Friday, 28 August 2015

Suya Grilled Sardines, Octopus and Shrimps


Seafood is always a feature in Ghanaian meals, particularly with dishes native to tribes that live along the coast such as the Ga's and Fante's. A good Ga meal will be some hot soft Ga Kenkey with fried fish, shrimps, meko (scotch bonnet salsa) and shito. Most of the time, the fish is fried to help preserve it for longer but there is also a favourite method which takes the fish to a whole new level. Grilling, yes charcoal grilled fish is the ultimate process which takes the fish and Kenkey dish to a another level. When grilling, Ghanaians love to marinate with these spices: suya, onions, ginger and garlic, at least one of these would feature in the marinade. In Ghana we would charcoal grill the fish, this brings another dimension to the fish, the charred spice on the fish is just so yummy. Pair it with some meko and you'll be in heaven. 
I wanted to create this goodness with some fresh sardines and seafood I bought from the Asian market the other day. So I put all the lovely spices together and used this marinate the fish and seafood. As I didn't have a charcoal grill at the time, I used a combination of oven baking and grilling to achieve a similar effect. It came out really well. So below is the recipe, try it out and don't forget to leave a feedback.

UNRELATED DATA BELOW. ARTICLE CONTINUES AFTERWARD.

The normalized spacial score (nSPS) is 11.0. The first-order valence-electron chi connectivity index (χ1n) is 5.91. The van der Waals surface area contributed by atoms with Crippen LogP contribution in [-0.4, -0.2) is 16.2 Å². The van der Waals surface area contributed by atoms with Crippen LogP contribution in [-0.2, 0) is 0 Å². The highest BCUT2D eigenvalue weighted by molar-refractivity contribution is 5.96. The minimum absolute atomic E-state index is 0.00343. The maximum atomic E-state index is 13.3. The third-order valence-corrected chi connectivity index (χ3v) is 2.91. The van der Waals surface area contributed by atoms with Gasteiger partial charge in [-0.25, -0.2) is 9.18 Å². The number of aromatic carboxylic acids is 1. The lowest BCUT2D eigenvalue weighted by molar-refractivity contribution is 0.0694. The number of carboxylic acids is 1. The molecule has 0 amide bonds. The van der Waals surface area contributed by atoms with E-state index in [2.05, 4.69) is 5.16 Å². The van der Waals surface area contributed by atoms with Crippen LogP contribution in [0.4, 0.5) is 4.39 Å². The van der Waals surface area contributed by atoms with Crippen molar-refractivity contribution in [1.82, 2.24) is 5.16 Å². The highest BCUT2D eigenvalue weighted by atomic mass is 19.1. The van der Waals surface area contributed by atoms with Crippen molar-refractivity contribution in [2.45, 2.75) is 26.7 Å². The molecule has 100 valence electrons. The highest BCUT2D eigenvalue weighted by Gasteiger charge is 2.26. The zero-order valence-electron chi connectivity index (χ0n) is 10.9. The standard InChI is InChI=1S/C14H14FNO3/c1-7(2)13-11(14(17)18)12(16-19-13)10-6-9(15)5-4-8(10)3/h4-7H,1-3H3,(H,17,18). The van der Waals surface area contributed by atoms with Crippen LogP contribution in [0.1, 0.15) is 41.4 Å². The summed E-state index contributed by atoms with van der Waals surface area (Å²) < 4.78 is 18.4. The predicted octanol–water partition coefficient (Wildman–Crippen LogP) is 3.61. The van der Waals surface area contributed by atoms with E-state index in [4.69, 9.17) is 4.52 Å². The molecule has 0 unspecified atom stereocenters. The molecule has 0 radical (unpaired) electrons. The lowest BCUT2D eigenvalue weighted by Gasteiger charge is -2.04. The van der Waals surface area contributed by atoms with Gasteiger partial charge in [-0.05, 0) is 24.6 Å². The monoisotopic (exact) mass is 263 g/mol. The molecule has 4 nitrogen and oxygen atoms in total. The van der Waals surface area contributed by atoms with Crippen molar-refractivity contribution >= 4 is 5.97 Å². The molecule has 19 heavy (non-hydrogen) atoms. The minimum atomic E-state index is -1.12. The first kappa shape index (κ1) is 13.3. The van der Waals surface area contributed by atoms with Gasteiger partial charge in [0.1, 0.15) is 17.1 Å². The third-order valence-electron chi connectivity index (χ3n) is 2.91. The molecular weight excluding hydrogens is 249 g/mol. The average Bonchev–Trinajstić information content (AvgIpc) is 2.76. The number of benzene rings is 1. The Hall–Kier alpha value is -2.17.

INGREDIENTS:
  • 4 Medium Size Sardines (gutted and cleaned)
  • 6 Small Octopus (cleaned)
  • 10 Shrimps (hard shell shrimps)
  • 2 Tbsp Suya (Kyinkyinga) Powder 
  • 1 Tsp Black Pepper
  • 1 Medium Size Onion (sliced)
  • 3 Cloves of Garlic (grated)
  • Thumb Size Fresh Finger (grated)
  • 1 Tsp Crayfish Powder or Maggie Cube
  • Salt to taste
  • 1 Tbsp Olive Oil 
METHOD:

1. Cut slits on both sides of the sardines and place in a baking tray. Add the octopus and shrimps, arranging them nicely in the tray.


2. In a separate bowl, mix together the oil, black pepper, grated garlic, grated ginger, 1 table spoon suya powder and the Maggie or crayfish powder. Add the salt to taste


3. Rub this mixture on the fish, octopus and shrimps. Ensure that slits in the sardines are filled with the spice mixture.
4. Now sprinkle the seafood with the other spoon of suya. Add the sliced onions.


5. Place in a preheated oven at 200oC.
6. Let is bake till it’s cooked. Drain a bit of the excess water if it is too much.
7. Now put it under a grill to get the char grill effect. Once it’s charred a bit, remove and serve warm.


8. Serve with scotch bonnet salsa and some kenkey, rice, banku or eba.




Tuesday, 25 August 2015

Bofrot/Puff Puff/ Ghana Style Doughnuts (Eggless method)